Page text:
BC Lions Talk About the Impact of Stigma around Addiction
2022-05-20. Article by: Government of B.C.
The toxic drug crisis continues to have a devastating impact on British Columbians. Every day nearly 6 people are dying from accidental overdoses in the province.
People from all walks of life are affected. They are someone’s child, partner, friend, or parent. They have passions, jobs and hobbies.
The stigma around addiction makes it harder for people to reach out. The BC Lions are proud to raise awareness about the harmful impact of stigma around addiction and the drug poisoning crisis
“Having been born and raised here in BC, I’ve seen the effects of the toxic drug crisis and the lives lost. People need to know that addiction can affect anyone. That’s why I want to get involved.” – Sean Millington
There’s no one way to know if someone is experiencing addiction, we might not be aware of what someone is going through. Everyone as a story. Taking time to learn about someone’s experience and how they’re feeling can make your connection stronger. It can help them to feel seen and respected.
“When I was growing up, I saw people close to me experiencing addiction. This is a topic that I really care about and needs to be talked about more. I know firsthand that words can hurt people. What you say matters.” – JR LaRose
Words have a big impact; they can hurt others, even when they’re not meant to. Labels can cause people to feel small, powerless and ashamed. While some people may choose this language to describe their own experiences, we should avoid placing labels on others. It’s important for us to find kind ways to talk about substance use.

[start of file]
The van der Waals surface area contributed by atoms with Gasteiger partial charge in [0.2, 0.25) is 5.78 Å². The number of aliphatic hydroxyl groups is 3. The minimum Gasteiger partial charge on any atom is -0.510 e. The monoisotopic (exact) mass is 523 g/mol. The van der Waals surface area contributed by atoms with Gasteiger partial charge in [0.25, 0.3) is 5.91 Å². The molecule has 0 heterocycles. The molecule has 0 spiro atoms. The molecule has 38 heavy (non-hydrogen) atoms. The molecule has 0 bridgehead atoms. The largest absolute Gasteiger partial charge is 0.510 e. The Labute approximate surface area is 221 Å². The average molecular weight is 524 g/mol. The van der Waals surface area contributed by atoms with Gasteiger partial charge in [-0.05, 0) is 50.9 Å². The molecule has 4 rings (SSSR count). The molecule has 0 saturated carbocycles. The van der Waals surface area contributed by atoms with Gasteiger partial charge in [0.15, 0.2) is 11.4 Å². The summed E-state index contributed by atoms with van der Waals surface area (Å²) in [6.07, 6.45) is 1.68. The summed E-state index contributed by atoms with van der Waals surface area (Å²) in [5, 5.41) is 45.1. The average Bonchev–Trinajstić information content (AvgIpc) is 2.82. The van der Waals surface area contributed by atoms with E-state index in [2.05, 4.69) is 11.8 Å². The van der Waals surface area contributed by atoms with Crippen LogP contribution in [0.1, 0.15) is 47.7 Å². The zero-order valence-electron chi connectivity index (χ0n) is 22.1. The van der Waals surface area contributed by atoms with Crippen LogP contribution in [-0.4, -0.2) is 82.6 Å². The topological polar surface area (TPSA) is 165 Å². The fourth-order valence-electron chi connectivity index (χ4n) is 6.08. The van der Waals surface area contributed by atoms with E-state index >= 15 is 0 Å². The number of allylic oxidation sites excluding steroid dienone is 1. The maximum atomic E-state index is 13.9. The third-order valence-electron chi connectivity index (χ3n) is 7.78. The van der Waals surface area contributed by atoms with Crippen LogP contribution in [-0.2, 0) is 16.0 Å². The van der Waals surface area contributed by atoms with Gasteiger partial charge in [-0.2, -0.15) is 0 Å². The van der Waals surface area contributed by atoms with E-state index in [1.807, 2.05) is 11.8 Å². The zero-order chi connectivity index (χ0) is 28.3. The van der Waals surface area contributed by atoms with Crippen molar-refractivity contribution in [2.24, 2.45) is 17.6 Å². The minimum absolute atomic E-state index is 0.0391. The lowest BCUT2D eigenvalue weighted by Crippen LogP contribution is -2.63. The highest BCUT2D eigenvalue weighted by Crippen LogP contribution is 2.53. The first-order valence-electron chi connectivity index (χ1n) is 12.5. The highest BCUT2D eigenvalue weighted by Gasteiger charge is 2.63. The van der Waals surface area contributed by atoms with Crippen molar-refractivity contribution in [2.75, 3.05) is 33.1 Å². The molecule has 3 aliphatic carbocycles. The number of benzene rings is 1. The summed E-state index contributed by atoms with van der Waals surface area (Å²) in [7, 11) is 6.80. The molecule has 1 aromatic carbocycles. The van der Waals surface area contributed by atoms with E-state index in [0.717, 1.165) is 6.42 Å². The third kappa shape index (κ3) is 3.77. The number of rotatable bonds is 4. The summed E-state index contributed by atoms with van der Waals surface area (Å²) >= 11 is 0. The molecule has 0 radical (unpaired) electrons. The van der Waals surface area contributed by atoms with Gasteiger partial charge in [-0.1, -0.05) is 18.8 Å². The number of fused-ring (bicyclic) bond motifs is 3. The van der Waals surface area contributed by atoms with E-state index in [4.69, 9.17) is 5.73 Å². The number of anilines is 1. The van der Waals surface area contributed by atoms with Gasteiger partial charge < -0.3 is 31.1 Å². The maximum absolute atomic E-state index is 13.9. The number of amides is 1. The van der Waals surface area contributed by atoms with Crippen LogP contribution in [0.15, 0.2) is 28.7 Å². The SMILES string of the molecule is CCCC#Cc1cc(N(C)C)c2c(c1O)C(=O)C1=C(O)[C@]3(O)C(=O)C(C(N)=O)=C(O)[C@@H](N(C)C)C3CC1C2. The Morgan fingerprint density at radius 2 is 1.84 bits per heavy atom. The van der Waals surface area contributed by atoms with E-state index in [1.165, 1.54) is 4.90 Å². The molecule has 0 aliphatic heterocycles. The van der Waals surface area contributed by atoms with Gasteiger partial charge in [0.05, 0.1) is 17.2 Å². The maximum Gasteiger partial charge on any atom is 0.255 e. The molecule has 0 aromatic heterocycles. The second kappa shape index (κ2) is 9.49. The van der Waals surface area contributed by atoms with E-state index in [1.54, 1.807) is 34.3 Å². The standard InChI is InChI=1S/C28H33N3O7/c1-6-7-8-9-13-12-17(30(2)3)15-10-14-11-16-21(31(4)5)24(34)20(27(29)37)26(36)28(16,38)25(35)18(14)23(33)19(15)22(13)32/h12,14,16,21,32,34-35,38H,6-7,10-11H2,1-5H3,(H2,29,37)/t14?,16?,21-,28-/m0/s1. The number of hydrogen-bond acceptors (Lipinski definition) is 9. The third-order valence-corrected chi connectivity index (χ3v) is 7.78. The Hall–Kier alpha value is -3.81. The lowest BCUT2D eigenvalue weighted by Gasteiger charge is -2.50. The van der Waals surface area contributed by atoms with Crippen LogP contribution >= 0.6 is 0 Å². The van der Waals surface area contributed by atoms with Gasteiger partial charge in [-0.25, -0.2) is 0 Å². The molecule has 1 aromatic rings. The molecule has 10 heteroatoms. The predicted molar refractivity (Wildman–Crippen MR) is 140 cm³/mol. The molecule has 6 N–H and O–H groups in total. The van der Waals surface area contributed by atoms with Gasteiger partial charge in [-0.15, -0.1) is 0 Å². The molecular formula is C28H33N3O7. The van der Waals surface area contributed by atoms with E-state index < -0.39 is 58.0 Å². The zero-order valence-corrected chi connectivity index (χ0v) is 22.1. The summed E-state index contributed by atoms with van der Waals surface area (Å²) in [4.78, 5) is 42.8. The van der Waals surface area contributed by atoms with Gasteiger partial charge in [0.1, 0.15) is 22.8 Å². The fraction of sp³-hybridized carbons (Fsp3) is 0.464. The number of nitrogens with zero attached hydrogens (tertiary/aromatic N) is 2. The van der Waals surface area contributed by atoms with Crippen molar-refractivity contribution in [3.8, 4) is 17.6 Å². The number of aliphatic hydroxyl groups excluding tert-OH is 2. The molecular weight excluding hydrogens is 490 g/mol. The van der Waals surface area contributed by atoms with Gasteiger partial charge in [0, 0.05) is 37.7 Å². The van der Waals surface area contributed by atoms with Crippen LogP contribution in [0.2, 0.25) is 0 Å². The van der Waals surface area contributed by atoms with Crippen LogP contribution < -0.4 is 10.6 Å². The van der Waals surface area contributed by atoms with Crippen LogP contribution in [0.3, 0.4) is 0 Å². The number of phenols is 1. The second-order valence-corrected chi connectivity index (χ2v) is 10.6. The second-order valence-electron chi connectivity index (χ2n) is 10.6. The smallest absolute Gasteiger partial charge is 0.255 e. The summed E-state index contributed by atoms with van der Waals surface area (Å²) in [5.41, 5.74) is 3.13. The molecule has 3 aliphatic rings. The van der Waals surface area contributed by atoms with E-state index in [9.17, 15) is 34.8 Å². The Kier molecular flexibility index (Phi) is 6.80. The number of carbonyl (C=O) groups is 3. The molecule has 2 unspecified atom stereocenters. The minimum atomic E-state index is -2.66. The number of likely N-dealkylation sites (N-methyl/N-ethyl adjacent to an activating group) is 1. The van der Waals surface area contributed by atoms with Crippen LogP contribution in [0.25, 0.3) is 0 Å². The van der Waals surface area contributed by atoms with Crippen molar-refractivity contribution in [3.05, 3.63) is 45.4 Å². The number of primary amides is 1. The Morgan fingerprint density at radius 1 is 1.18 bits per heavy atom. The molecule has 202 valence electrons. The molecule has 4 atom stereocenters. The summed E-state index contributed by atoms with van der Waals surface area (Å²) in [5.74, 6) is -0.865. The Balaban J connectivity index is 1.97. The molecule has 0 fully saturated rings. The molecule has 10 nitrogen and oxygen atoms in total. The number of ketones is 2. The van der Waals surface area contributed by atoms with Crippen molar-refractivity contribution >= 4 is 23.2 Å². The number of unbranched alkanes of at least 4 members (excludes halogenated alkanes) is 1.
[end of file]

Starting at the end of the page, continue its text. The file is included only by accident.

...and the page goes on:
“For me, having a sense of community and connection to others has always been important. I know how much reaching out and being there for others matters. It can make all the difference. I want people to know that.” – Bo Lokombo
Stigma has a big impact on people who use drugs and their families. This can be isolating and makes it hard to reach out for help, for fear of being judged. People may hide their drug use or use drugs alone, which can increase the risk of both fatal and non-fatal overdose. Reaching out and having conversations that are free of blame or judgement can support them to take the next step in seeking help.
“As a coach, you want the best for everyone. I know it can be hard to know what to say if someone needs support. Just try to be there for them, this can really help. I will always speak up to let my players and my community know I care.” – Rick Campbell
The ‘tough love’ approach can cause people living with addiction to feel shame or blamed. It can have the opposite effect that is intended and push them away. Connecting with others using kindness and compassion goes a long way. Showing your support is not enabling their addiction. People who use drugs and people with substance use disorders deserve to be treated with respect. This can make a big difference in someone’s life.
If you or someone you know uses drugs, visit an overdose prevention or supervised consumption service near you, get a free Naloxone kit and use with a buddy. Use the Lifeguard app if you are alone.
If you suspect an overdose, call 9-1-1 right away.